Komatsu and Bomag machines fighting brush fires in Senegal


In December, the rainy season ends in Senegal, gradually giving way to the dry season. Unfortunately, the dry season creates ideal conditions for brush fires.

Senegal: a victim of its lush vegetation

The vegetation, which was such a vibrant green during the rainy season, dries out in the warm desert wind during the dry season. This creates straw, which is omnipresent in the landscapes of Teranga Country (‘hospitality’ in Wolof, the national language) and is the fuel of choice for brush fires.

 

How do these fires start?

Most of these fires are the result of human activities such as: poorly-controlled domestic fires, collection of wild honey in trees, access of livestock farmers to pastures, the burnt land practices of farmers, etc.

More than 1500 brush fires are started every year in Senegal. These brush fires cause considerable damage to the country:

  • they compromise natural regeneration,
  • they endanger biodiversity,
  • they destroy animal fodder,
  • they contribute to the erosion and leaching of arable soil.

 

The ecological monitoring centre has set up a programme to fight against brush fires.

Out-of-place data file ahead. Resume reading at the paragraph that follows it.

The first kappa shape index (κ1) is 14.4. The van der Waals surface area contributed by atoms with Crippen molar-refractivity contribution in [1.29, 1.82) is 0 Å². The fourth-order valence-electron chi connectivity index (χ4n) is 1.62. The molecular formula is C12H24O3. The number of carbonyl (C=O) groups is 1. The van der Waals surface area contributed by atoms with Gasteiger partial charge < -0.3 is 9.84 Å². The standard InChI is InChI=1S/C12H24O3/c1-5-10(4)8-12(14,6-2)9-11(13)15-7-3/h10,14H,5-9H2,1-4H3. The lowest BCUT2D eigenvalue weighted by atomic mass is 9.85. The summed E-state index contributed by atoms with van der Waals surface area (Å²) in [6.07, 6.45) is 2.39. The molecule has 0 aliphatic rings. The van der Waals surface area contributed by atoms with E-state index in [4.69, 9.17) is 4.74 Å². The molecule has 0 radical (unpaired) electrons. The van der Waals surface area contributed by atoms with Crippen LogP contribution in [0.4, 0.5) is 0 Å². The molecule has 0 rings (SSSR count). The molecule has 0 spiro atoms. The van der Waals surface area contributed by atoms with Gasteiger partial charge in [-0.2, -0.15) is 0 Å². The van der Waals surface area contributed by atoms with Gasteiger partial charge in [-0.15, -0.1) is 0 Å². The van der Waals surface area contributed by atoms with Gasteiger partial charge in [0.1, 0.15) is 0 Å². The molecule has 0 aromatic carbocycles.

Senegal, through its ecological monitoring centre CSE (http://www.cse.sn) has set up an ambitious programme to fight brush fires. Back in the 1990s, a real-time satellite geolocation system was implemented all over the country to track brush fires. Unfortunately, for a long time the Senegalese authorities had to settle for simply watching their screens at the Ministry of the Environment and observing the damage caused by those fires. Since 2014, thanks to funding from the Netherlands, the CSE equipped the Department of Water and Forests with a complete brigade of Komatsu and Bomag vehicles supplied by BIA.

 

How are the vehicles sold by BIA used?

Thanks to its two Komatsu GD663 graders, its D155 bulldozer, and its Bomag BW212 compactor, it is now possible to create wide laterite tracks that serves both as a communication channel in the most remote regions of the country, and as a fire break to prevent the spread of fires.

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